View Full Version : XTIDE funding problem

September 16th, 2010, 04:56 PM
Hargle said this in "XT IDE Ordering interest?"



I really figured that with the 20 or so prototypes that we did, then the bulk run of 100 cards, that we'd totally tapped out the market for these things.
Boy was I wrong! Sales haven't slumped much at all. I think I've done 4 or 5 additional runs of 10 cards, and they keep disappearing. In fact I dipped into my personal stock just yesterday to fill an order.

My problem is that I honestly don't want to spend that much more time on this stuff. Yeah, it's a great card, but I want to try using one for a change instead of building + kitting them in my free time. I want to write that CD-ROM driver. I want to work on the PCjr version of it. I want to be able to go see a movie sometime.

This situation has been bugging me for some time too. Why should Hargle not be compensated for his ongoing work? There should be some kind of a provision for this. The XTIDE is GPL v2 right? Is it really designed with hardware in mind?

One thing I could think of was a woman who released her music for free on the internet. Then she had a tiered system of donations in which a bigger donation got more extras. It went from sending a signed CD all the way to for $10,000 she would come and sing at your house personally. She actually made some money doing this as to make it feasable.

But how would this work for us? Somebody would pay Hargle $10,000 to come to their house to assemble an XTIDE in front of their face??? Ok maybe that's extreme but I was thinking something like this:

tier 1 : regular board
tier 2 : Silkscreen contains signatures of the most important people in the project
tier 3 : same as tier 2 except the board is blue instead of green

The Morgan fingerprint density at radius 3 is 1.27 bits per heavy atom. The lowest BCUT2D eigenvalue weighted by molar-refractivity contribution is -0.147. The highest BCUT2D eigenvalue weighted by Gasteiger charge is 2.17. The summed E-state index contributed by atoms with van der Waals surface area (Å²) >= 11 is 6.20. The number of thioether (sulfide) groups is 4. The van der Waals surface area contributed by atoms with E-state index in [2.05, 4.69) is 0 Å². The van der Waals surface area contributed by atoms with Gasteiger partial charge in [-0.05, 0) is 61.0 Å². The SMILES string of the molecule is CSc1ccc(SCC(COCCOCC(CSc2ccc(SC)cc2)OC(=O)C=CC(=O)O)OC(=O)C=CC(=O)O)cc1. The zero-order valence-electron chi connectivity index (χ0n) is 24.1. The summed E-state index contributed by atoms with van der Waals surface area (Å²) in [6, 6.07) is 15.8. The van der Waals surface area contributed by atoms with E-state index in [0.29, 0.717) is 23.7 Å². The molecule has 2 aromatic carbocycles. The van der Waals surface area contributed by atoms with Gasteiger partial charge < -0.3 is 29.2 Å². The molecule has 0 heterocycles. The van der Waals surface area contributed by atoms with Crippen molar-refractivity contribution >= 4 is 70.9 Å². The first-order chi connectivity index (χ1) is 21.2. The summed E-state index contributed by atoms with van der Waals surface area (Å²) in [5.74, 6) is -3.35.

...and what if Hargle quit and then some other guy will do it but at a markup? Would that person be sued? Also does assemblage of parts fall under "support" the way Red Hat does and therefore not subject to the "not for profit" part of the GPL?

September 17th, 2010, 09:14 AM
very nice, thank you for thinking of me.
I'll only take credit for this project as being the biggest cheerleader in the world for it. the hardware design and ninja-bios are what makes the thing purr, and no cheers in the world would be loud enough if those 2 hadn't been rock solid.

I'm compensated enough by my real job and all the warm fuzzies that come in from users finally being able to put reliable/removable storage on their trusty-rusty machines.
It's all a labor of love.

That said, I will gladly come to anyone's house and solder an XTIDE (autographed!) for $10,000 :)

September 17th, 2010, 09:44 AM
You can sell kits on ebay for a small profit if needed. Projects like these are interesting if they don't cost too much for the buyer and the seller doesn't spend too much time on them.

September 17th, 2010, 09:47 AM
It's quite simple for hargle -- he should just step down. Don't do anymore if you don't want to. Maybe someone else can offer to take up the task? Or we can all just perfect our soldering and if someone absolutely cannot handle it, then maybe one person one time can offer to build one for the person who whines the most.

September 17th, 2010, 11:44 AM
i tend to agree, most of us have at the least, rudimentary soldering skills, so use either the tiered approach, however a blue board WOULD look out of place in a vintage machine, i would recommend brown or black, but i HAVE seen silver circuit boards.

September 17th, 2010, 12:08 PM
Donating something if your conscience bothers you is a policy that would do Pollyanna proud. Sort of like that group years ago that put jars on the tables of their restaurant with instructions to pay what you think the meal is worth. Most of the time, the jars wound up empty, so they decided that maybe people didn't get the message. They "primed" the jars with a few dollars--and the jars were usually empty at the end of business.

The world is made up of more takers than givers. Not a moral judgment on my part, just an observation based on experience. The shareware experience should tell you that--a registration rate of !% was exceptional even in the 80s.

Set prices such that you're out nothing if demand suddenly dries up and you're stuck with a bunch of stock. Add something to allow to you fund more development if you've the mind to. Set the price so that you don't have the feeling of being taken unfair advantage of.

September 17th, 2010, 12:11 PM
Where is the funding problem?

I think Jeff said that he dipped into his pile of parts ('stock'), not that he's losing money. Yes, time is important. But this doesn't sound like a money issue.

I've fed Jeff once or twice. I'm doing my part. And Jeff, we need to do the PCjr version of the BIOS sometime. I already have a test rig for the card.

September 17th, 2010, 12:45 PM